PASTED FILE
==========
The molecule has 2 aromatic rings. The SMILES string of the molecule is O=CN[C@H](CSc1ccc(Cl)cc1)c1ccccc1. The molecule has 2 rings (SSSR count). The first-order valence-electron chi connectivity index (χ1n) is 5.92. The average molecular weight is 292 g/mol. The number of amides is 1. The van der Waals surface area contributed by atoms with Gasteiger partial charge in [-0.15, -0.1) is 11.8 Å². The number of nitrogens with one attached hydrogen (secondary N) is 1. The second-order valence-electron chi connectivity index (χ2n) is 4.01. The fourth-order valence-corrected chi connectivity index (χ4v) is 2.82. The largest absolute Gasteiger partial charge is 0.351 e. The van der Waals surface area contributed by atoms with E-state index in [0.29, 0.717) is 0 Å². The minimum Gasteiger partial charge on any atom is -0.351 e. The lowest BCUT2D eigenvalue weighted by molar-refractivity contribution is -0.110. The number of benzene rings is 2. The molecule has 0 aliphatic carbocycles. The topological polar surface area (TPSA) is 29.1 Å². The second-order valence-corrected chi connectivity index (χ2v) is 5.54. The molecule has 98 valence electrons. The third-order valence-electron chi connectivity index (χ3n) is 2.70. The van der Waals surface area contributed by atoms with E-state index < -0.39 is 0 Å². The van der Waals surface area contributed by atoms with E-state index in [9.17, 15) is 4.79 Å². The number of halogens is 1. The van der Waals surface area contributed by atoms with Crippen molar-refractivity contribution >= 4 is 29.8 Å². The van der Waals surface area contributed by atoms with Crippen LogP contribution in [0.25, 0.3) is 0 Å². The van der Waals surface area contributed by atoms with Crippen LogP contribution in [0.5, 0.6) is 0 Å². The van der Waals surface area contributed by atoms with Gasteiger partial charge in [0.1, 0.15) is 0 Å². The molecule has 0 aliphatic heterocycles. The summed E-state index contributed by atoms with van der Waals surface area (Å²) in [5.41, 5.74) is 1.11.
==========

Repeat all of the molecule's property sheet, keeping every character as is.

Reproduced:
The molecule has 2 aromatic rings. The SMILES string of the molecule is O=CN[C@H](CSc1ccc(Cl)cc1)c1ccccc1. The molecule has 2 rings (SSSR count). The first-order valence-electron chi connectivity index (χ1n) is 5.92. The average molecular weight is 292 g/mol. The number of amides is 1. The van der Waals surface area contributed by atoms with Gasteiger partial charge in [-0.15, -0.1) is 11.8 Å². The number of nitrogens with one attached hydrogen (secondary N) is 1. The second-order valence-electron chi connectivity index (χ2n) is 4.01. The fourth-order valence-corrected chi connectivity index (χ4v) is 2.82. The largest absolute Gasteiger partial charge is 0.351 e. The van der Waals surface area contributed by atoms with E-state index in [0.29, 0.717) is 0 Å². The minimum Gasteiger partial charge on any atom is -0.351 e. The lowest BCUT2D eigenvalue weighted by molar-refractivity contribution is -0.110. The number of benzene rings is 2. The molecule has 0 aliphatic carbocycles. The topological polar surface area (TPSA) is 29.1 Å². The second-order valence-corrected chi connectivity index (χ2v) is 5.54. The molecule has 98 valence electrons. The third-order valence-electron chi connectivity index (χ3n) is 2.70. The van der Waals surface area contributed by atoms with E-state index < -0.39 is 0 Å². The van der Waals surface area contributed by atoms with E-state index in [9.17, 15) is 4.79 Å². The number of halogens is 1. The van der Waals surface area contributed by atoms with Crippen molar-refractivity contribution >= 4 is 29.8 Å². The van der Waals surface area contributed by atoms with Crippen LogP contribution in [0.25, 0.3) is 0 Å². The van der Waals surface area contributed by atoms with Crippen LogP contribution in [0.5, 0.6) is 0 Å². The van der Waals surface area contributed by atoms with Gasteiger partial charge in [0.1, 0.15) is 0 Å². The molecule has 0 aliphatic heterocycles. The summed E-state index contributed by atoms with van der Waals surface area (Å²) in [5.41, 5.74) is 1.11.